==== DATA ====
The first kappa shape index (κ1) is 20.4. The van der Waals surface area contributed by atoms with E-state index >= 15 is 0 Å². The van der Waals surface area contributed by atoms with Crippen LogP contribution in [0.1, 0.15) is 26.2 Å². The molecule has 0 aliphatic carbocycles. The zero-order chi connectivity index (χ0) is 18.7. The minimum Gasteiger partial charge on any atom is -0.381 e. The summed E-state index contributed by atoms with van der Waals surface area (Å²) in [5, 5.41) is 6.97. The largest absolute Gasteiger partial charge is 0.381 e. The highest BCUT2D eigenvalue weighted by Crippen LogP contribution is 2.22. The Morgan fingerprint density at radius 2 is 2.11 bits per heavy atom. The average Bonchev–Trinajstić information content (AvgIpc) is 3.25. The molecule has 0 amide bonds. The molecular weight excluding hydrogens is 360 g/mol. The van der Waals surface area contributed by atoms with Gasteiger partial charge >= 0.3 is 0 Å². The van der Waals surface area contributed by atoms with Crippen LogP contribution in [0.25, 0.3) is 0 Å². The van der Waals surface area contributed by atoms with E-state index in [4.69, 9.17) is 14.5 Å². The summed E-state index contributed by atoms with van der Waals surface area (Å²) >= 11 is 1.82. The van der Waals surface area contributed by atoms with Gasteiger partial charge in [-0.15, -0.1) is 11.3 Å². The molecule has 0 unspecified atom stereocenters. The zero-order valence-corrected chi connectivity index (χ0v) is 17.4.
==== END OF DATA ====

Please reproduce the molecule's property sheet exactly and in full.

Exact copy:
The first kappa shape index (κ1) is 20.4. The van der Waals surface area contributed by atoms with E-state index >= 15 is 0 Å². The van der Waals surface area contributed by atoms with Crippen LogP contribution in [0.1, 0.15) is 26.2 Å². The molecule has 0 aliphatic carbocycles. The zero-order chi connectivity index (χ0) is 18.7. The minimum Gasteiger partial charge on any atom is -0.381 e. The summed E-state index contributed by atoms with van der Waals surface area (Å²) in [5, 5.41) is 6.97. The largest absolute Gasteiger partial charge is 0.381 e. The highest BCUT2D eigenvalue weighted by Crippen LogP contribution is 2.22. The Morgan fingerprint density at radius 2 is 2.11 bits per heavy atom. The average Bonchev–Trinajstić information content (AvgIpc) is 3.25. The molecule has 0 amide bonds. The molecular weight excluding hydrogens is 360 g/mol. The van der Waals surface area contributed by atoms with Gasteiger partial charge >= 0.3 is 0 Å². The van der Waals surface area contributed by atoms with Crippen LogP contribution in [0.25, 0.3) is 0 Å². The van der Waals surface area contributed by atoms with E-state index in [4.69, 9.17) is 14.5 Å². The summed E-state index contributed by atoms with van der Waals surface area (Å²) >= 11 is 1.82. The van der Waals surface area contributed by atoms with Gasteiger partial charge in [-0.15, -0.1) is 11.3 Å². The molecule has 0 unspecified atom stereocenters. The zero-order valence-corrected chi connectivity index (χ0v) is 17.4.